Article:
More info: http://www.tirereview.com/dealers-drivers-need-to-think-of-tpms-in-winter-tire-changeovers/

  • The alternative of course being to leave them in the summer tires ignore the tmps warning light when you have the winter tires on. You just have to pay attention to your car and check your pressure every so often.
    – mao47
    Commented Dec 13, 2016 at 13:05
  • You are very correct! I've had a conversation with the guy from the dealership about getting a new set of wheels, and he mentioned exactly the same thing! Commented Dec 13, 2016 at 21:03

First, you seem to be asking about changing tires on rims between summer and winter which, in addition to being overly burdensome as opposed to having two wheel sets, could be detrimental if tires do not fit properly. Remember that snow tires are narrower than standard tires (performance or otherwise whatever that might mean), so it is recommended that the tires, winter and summer, be compatible with the wheels upon which they are mounted. Check with car or tire manufacturer for that information and comply for your vehicle. Good idea also to have chains in the even it becomes necessary to drive on ice, albeit that driving on ice should be avoided to the max where possible. People in your part of he world will be generally aware of such things.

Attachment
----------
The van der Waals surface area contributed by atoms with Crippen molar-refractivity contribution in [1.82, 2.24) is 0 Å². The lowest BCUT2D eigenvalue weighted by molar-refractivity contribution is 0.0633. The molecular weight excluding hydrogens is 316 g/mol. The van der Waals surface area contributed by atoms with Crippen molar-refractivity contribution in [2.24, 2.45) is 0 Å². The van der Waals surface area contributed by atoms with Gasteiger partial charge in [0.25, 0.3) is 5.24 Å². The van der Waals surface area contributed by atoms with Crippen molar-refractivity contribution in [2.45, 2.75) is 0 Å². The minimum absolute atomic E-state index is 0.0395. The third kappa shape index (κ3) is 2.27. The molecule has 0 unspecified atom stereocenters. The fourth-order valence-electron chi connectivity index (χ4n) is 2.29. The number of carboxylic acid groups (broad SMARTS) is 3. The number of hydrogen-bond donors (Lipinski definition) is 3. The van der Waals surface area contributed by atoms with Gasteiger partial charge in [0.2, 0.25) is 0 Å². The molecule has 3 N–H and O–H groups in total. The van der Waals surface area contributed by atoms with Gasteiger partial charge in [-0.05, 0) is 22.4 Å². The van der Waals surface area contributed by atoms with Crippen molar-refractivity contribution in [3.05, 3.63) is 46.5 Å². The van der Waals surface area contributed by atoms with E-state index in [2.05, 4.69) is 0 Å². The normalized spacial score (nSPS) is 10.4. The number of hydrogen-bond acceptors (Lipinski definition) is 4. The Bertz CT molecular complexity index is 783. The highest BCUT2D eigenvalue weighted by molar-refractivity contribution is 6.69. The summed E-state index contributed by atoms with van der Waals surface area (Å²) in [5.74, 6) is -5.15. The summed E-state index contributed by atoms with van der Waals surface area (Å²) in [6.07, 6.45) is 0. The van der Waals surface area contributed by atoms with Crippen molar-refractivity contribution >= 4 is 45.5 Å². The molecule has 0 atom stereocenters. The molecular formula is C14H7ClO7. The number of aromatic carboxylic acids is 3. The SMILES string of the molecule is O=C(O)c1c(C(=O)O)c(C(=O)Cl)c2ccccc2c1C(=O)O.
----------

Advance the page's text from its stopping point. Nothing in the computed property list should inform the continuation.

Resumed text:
I don't know how Driver's code work in the USA, so this answer might be terribly wrong, but wouldn't it be cheaper for you to just put chains on the wheels when you expect ice on the road?

I've almost never heard of summer/winter tire changing (Spain), probably because when there's ice, chains are mandatory by law.

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    winter vs summer tires are becoming more common in Belgium every year. They are even mandatory in Germany and some other countries. They have better grip and shorter brake distance under 7°C then summer tires because they are made of a different compound. Chains are for snow/ice. But not to drive on the motorway on a clear day at -2°C.